For much of the period before the end of the apartheid era the history of the South African press was the history of the white commercial press – the newspapers, magazines, and newsletters that were owned and controlled, produced, and consumed largely on behalf of those who ruled. And yet beneath the surface of this mainstream media lay hundreds of publications that sought to represent the anxieties and fears, interests and needs, hopes and desires of those who had no voice in white South Africa – the Africans, Coloureds and Indians who made up the vast majority of South Africa's population.
The first publications in African languages – produced by missionaries working in communities of Bantu-speaking Africans in the Northern and Eastern Cape – stem from 1836 or 1837. This was only 12 or 13 years after the first newspaper owned by a white colonist was published. For most of the period between the late 1830s and the early 1990s, however, the black non-commercial press, like the white commercial press, was a sectional press. Black publications were aimed at or intended for separate African, Coloured and Indian communities, just as the European community was the primary consumer of the mainstream white press.
The archive of periodicals representing these subaltern communities – arguably the oldest and largest in sub-Saharan Africa – was virtually unknown before the 1960s/70s, when a few scholars began to interview ordinary Africans who were not necessarily prominent politically, but had been active as church leaders, educators, journalists, literary authors, and businessmen and -women. These scholars were not so much interested in the publications where their African informants had expressed their views, but inevitably this entered into the conversation.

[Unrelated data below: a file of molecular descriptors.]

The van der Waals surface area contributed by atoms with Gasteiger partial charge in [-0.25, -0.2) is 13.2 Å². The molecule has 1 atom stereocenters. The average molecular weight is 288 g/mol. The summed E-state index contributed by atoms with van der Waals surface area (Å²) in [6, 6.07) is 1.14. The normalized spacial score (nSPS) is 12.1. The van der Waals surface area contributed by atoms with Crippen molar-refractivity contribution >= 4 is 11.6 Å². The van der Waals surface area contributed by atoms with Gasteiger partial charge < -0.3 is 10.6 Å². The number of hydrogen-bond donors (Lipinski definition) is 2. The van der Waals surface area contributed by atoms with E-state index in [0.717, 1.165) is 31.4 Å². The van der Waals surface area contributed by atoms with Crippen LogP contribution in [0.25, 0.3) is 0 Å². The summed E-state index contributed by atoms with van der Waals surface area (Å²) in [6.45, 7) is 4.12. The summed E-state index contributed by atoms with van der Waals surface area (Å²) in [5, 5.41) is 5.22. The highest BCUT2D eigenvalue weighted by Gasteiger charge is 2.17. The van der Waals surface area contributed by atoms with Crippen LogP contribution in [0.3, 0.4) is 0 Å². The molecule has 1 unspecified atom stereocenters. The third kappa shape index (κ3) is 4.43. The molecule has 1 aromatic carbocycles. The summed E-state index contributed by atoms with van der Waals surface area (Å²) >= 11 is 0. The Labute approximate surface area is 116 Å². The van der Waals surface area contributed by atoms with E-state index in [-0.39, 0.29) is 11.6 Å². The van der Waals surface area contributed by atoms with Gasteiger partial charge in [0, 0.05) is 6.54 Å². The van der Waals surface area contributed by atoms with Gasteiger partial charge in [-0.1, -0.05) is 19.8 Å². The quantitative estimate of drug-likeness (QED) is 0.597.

I shall never forget one of my first interviews, which was in 1964 with Gideon Sivetye at his home in Groutville, in the province of what was then called Natal. Sivetye was Chief Albert Luthuli's pastor, and Luthuli, president-general of the African National Congress (ANC), was then under virtual house arrest within a few hundred metres of where we were meeting. The South African authorities at the time had little interest in anonymous researchers meeting with clergy. As a young scholar who had virtually no training or experience in the art of interviewing, I tried to frame the conversation at the outset.